How do we keep an open platform from becoming a closed platform in the future?

Seirdy commented on a post by @linuxgirl Feb 7

Relevant: https://floating-point-gui.de/

If you use JSON anywhere, I want you to try something. Pop open the developer tools in your web browser and ask it to tell you what the result of ‘Math.pow(2,60)’ is. Just stuff that there and look at what you get back. It’s a big number, right?

Now, using any other reference source, look up what 2 to the power of 60 is (hint: Wikipedia “power of two” if your Google search only gives you scientific notation). Compare it to what you got from your browser.

What did you find? I assume if you didn’t notice the “000” on the end of what your web browser told you before, you will now.

Feel free to try this with other large numbers. You should find that anything above 2^53 starts getting squirrelly.

Exactly WHY this happens is not important for this specific post - floating point, mantissa, yadda yadda. I’ve covered it elsewhere, but I don’t think people really appreciated it for the problem that it is. This method of approaching it should get the general concept around to a wider audience, or at least, I hope it will.

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@Seirdy shared their post to @technology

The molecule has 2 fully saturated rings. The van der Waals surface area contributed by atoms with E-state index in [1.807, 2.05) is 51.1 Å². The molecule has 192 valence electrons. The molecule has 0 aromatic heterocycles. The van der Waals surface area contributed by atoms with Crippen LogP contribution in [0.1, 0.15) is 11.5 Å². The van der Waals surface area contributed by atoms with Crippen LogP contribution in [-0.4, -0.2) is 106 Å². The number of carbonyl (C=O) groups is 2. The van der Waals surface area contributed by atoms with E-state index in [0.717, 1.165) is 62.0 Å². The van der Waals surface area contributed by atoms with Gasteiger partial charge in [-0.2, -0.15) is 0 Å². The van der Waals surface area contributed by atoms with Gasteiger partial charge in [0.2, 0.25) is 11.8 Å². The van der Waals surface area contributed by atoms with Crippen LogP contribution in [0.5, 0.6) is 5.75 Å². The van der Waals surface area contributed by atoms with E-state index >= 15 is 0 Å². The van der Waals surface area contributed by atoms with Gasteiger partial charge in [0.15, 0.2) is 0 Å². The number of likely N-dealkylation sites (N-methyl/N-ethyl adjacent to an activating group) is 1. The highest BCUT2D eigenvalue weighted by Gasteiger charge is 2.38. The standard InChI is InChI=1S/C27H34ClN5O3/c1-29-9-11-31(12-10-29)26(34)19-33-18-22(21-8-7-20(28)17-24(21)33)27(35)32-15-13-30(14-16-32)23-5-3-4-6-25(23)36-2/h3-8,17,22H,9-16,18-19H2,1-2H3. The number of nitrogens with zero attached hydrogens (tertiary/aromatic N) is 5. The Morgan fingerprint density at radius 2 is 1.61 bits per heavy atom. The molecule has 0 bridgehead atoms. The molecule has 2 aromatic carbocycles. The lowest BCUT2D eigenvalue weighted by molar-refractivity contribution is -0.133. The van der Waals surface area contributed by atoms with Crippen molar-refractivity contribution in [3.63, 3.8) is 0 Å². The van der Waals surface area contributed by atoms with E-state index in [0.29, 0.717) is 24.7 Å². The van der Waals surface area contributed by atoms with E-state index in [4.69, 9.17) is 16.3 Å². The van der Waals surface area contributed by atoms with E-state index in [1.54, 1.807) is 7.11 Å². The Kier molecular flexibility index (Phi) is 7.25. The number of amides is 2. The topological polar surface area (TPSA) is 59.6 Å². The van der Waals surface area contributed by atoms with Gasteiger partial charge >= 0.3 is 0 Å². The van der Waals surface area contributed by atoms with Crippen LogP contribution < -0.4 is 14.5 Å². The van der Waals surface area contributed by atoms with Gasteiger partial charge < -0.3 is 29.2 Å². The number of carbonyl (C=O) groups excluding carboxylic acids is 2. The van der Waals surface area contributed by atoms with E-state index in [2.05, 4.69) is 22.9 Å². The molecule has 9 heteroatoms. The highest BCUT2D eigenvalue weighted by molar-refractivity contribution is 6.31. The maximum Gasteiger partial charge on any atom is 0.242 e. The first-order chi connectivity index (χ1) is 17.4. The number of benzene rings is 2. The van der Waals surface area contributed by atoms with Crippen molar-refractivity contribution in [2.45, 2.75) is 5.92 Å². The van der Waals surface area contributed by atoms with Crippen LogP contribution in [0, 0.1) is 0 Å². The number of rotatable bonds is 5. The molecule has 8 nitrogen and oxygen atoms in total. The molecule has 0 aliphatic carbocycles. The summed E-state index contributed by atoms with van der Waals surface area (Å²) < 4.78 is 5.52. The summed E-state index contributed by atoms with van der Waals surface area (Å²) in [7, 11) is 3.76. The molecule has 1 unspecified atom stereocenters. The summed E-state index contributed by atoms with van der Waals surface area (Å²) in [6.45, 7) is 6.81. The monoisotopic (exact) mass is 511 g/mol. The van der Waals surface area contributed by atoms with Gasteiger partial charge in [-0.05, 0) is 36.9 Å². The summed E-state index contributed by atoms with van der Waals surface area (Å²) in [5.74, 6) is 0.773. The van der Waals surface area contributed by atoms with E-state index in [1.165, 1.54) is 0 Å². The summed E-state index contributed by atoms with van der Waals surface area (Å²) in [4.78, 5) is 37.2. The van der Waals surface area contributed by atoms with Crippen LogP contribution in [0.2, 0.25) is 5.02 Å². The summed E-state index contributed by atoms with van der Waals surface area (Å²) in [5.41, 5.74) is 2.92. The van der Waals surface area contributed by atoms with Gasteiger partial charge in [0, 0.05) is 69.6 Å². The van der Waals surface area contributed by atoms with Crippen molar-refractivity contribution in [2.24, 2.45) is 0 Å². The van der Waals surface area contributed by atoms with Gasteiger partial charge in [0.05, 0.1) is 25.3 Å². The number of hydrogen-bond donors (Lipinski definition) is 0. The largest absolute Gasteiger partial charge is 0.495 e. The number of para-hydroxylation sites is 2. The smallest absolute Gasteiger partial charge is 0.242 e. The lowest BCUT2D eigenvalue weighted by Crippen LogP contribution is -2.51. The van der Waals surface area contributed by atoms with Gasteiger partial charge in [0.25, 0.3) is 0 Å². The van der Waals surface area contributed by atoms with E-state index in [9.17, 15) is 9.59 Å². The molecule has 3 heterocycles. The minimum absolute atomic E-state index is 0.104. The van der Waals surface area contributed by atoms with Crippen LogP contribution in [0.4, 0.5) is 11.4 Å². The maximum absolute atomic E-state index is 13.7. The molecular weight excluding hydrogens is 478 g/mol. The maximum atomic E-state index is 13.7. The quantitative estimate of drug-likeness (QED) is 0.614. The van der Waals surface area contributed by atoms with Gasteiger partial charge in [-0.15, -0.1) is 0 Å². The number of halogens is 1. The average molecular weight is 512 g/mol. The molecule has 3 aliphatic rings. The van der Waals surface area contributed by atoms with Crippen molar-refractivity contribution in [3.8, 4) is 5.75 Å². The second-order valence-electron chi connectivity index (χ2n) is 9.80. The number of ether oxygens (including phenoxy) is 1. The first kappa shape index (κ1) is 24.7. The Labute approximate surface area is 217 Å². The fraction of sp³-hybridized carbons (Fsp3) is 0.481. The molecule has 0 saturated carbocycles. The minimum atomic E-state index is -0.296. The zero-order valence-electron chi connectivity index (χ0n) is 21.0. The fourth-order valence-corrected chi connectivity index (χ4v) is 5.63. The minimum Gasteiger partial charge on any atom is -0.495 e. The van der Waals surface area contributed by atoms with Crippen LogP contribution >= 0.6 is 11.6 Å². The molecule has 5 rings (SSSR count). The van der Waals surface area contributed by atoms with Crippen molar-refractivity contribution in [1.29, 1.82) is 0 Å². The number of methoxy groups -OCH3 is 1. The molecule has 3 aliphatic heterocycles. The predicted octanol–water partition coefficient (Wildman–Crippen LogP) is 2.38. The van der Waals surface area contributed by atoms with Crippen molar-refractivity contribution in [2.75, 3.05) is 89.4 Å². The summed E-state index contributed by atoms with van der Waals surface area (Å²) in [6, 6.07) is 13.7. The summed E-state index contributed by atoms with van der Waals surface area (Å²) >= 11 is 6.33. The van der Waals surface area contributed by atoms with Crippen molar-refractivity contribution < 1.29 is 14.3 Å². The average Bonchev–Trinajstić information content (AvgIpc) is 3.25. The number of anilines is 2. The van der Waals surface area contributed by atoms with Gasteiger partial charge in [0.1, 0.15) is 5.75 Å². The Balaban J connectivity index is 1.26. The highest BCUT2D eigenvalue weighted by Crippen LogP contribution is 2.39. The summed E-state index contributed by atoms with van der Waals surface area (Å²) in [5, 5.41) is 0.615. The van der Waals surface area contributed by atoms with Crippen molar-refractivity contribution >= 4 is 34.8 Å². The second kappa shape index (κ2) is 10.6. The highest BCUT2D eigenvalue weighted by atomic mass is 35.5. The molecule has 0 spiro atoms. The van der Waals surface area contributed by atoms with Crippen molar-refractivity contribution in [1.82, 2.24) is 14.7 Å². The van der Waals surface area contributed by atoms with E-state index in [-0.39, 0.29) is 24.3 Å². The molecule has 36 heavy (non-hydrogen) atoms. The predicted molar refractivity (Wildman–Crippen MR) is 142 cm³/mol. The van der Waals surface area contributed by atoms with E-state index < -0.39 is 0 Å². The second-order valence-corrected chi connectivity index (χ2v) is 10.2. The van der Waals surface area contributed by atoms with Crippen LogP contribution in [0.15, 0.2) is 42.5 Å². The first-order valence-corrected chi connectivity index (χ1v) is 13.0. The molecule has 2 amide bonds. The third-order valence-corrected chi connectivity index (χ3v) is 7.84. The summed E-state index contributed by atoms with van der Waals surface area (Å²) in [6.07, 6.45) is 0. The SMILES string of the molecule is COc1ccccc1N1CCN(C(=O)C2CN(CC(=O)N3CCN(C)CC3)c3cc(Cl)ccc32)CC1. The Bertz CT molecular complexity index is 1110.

I have never used WhatsApp, and never will. Despite this, I still feel the need to write an article about WhatsApp since it’s the perfect case study to help understand a class of businesses models I call “user domestication”. The domestication of users is high on my list of problems plaguing the human race, and is worth a detailed explanation.

Seirdy commented on a post by @StallmanWasRight Jan 28

Thing is, since the content is e2ee, you won’t get people sharing content posted to Signal to make it banworthy. It’s a messenger, not social media.

Here we go. The wheels are in motion. We’re going to see a lot more press targeted at Telegram and Signal in the near future, until their eventual ban from app stores.

Seirdy commented on a post by @haxor Jan 17

(first post!)

I’ve since made a major correction to the “Quantifying password stre

This is a tale of the intersection between thermal physics, cosmology, and a tiny amount of computer science to answer a seemingly innocuous question: “How strong does a password need to be for it to be physically impossible to brute-force, ever?”